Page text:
Play 1: Serge Ibaka sets a high screen on the right side of the floor for VanVleet. Though it’s set far from the basket, Garrett Temple tries to go over it. Rodions Kurucs initially jumps above the 3-point line, but with no help on Ibaka’s roll (because there’s no Toronto shooter in the right corner), Kurucs retreats and VanVleet steps into a long 3.
Play 2: On a sideline out-of-bounds play, the Raptors run a “Spain” pick-and-roll, with Marc Gasol (who’s from Spain) setting a ball-screen for VanVleet and Kyle Lowry setting a back-screen on Jarrett Allen (guarding Gasol). Allen is focused on Lowry behind him and Tyler Johnson goes under the Gasol screen, giving VanVleet space to launch.
Play 3: With Pascal Siakam setting a ball-screen for VanVleet, LeVert seems to be expecting a switch. But Luwawu-Cabarrot doesn’t step up in time, and VanVleet drains another pull-up.
“Freddie hit ’em on some unders,” Raptors coach Nick Nurse said afterward. “We set some ball screens and they were going under. Freddie’s pretty good at stopping right behind those and shooting or on the other side.”
One of VanVleet’s own 3-pointers and two of his 3-point assists (one, two) also came in transition. The Raptors are at their best in the open court and their 19 fast break points were right at their league-best, regular-season average.
But VanVleet also created some open looks with dribble penetration in Toronto’s half-court offense. VanVleet ranked 18th in the league with 14.3 drives per game, but the 37.1% he shot on drives was the second worst mark among 70 players with at least 200 field goal attempts off drives. Appropriately, among the 113 players who averaged at least five drives a game in 30 games or more, VanVleet was the most likely to pass on those drives, doing so 57% of the time.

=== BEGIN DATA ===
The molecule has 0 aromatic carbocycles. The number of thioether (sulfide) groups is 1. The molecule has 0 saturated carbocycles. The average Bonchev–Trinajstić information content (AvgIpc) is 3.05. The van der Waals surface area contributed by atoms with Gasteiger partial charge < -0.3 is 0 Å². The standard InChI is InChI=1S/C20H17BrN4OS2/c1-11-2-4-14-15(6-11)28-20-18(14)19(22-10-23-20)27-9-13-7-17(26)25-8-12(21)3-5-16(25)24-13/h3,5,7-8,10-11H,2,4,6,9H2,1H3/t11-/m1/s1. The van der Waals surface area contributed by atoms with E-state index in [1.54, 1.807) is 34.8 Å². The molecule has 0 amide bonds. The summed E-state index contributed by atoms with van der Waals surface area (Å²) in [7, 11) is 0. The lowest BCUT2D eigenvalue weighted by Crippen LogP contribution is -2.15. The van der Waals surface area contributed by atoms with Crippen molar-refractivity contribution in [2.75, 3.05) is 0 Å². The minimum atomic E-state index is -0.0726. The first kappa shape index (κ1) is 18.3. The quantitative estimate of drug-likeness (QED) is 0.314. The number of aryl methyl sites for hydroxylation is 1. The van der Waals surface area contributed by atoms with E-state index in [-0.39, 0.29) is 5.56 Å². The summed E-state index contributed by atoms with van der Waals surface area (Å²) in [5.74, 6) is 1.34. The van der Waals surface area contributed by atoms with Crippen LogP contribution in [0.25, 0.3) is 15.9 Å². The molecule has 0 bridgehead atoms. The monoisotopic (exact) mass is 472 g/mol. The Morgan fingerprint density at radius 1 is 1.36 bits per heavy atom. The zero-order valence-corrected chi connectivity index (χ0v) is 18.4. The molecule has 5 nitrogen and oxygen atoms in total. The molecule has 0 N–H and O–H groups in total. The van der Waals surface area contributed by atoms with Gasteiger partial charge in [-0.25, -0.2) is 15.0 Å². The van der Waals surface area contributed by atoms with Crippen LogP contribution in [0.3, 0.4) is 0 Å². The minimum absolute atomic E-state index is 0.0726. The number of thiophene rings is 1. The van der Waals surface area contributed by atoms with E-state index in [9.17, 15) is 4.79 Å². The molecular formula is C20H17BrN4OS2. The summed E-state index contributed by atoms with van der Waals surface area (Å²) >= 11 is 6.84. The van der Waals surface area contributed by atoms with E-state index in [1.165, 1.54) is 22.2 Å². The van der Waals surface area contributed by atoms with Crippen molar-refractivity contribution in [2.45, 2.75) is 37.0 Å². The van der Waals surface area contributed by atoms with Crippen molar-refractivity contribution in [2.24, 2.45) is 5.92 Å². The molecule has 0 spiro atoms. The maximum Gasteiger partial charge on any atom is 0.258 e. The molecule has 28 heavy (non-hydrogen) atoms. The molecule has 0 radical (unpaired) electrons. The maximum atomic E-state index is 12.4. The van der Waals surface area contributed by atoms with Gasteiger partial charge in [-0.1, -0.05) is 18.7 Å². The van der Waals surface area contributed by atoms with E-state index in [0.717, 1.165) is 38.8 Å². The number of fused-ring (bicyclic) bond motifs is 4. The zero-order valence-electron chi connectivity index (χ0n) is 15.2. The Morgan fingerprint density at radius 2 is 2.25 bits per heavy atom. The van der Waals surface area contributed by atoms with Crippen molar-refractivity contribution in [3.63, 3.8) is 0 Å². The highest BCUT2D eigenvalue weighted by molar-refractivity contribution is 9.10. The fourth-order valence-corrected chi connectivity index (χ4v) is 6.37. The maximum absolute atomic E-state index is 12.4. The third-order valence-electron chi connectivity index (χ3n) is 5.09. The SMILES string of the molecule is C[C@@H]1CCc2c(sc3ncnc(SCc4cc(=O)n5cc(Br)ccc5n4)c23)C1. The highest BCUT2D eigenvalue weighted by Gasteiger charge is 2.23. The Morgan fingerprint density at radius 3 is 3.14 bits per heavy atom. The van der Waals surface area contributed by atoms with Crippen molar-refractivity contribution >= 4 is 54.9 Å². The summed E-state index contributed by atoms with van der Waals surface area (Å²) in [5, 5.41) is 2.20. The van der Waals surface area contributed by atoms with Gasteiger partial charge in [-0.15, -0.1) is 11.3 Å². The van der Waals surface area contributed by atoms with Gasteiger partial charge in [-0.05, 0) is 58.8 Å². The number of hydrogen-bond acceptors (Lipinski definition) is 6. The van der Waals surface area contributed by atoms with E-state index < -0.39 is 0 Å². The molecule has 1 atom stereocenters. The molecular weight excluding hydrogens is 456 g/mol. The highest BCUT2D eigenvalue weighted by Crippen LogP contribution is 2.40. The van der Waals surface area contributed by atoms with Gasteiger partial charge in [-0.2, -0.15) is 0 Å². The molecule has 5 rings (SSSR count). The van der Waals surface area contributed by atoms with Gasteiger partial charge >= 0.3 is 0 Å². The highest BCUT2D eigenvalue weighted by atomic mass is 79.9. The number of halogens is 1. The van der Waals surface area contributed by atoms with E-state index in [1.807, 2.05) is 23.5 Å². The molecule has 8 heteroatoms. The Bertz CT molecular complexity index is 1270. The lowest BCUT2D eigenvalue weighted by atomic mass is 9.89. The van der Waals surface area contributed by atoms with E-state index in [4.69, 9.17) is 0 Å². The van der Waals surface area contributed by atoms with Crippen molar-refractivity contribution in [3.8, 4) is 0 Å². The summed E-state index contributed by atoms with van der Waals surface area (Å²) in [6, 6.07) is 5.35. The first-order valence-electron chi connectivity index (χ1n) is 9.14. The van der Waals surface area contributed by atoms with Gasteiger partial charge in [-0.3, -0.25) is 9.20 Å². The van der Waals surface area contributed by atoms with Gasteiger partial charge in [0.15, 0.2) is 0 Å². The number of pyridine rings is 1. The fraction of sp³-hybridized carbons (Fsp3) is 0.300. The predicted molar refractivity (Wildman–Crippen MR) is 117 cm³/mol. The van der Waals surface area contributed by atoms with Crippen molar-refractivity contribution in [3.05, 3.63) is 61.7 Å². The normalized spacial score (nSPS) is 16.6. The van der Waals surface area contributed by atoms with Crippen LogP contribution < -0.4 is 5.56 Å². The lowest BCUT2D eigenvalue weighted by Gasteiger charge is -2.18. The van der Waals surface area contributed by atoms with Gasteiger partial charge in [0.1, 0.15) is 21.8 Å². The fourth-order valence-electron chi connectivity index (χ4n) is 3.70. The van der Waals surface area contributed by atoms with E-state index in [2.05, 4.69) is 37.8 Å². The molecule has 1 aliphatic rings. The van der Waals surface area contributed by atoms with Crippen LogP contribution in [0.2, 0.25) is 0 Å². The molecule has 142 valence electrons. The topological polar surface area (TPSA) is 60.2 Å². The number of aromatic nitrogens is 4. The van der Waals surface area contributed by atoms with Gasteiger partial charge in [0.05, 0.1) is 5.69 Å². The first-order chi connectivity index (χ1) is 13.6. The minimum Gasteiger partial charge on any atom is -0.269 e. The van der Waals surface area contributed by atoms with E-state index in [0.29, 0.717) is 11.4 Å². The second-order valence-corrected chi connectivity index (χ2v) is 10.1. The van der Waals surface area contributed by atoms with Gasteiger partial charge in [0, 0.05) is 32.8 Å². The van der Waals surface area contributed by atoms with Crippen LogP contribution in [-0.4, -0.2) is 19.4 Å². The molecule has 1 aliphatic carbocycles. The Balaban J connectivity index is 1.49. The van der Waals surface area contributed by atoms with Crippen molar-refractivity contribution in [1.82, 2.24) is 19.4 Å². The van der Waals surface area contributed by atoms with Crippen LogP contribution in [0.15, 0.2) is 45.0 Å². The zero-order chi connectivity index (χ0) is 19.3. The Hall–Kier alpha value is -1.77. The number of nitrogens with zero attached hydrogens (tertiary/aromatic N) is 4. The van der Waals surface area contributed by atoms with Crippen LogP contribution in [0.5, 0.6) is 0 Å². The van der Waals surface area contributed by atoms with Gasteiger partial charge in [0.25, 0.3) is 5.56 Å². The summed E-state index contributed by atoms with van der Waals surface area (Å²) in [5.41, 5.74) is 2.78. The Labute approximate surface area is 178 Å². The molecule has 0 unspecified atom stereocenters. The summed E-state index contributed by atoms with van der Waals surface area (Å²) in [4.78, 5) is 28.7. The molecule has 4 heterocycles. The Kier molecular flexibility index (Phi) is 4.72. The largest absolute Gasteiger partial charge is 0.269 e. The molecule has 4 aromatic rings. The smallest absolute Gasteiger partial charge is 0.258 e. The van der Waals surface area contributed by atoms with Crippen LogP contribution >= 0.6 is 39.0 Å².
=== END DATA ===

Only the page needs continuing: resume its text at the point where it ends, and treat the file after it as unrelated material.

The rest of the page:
Play 1. An early attack against Chris Chiozza doesn’t get VanVleet to the rim, but it draws the attention of Allen, leaving Ibaka wide open at the top of the arc.
Play 2. After a make, VanVleet pushes up the floor, beats LeVert off the dribble, and again draws help from Allen. When he gets to the other side of the paint, Gasol has arrived for another wide-open 3.
Play 3. The Raptors run the same out-of-bounds, “Spain” pick-and-roll play as above, though Lowry abandons the paint before setting the back-screen. Luwawu successfully is ready to make the switch onto VanVleet this time and he then beats VanVleet to the spot on an iso drive. Jeremiah Martin is in position to deny OG Anunoby in the left corner, but Anunoby shakes Martin, relocates to the wing, and drains a quick-release 3.
The Nets have generally been good at defending the 3-point line; They were one of two teams that ranked in the top 10 in both opponent 3-point percentage (35.0%, ninth) and the (lowest) percentage of opponent shots that came from 3-point range (37%, 10th). But Allen is always going be looking to protect the rim, so the Raptors’ centers (3-for-8 from 3 on Monday) should continue to see open looks from the perimeter off paint attacks from the guards and wings.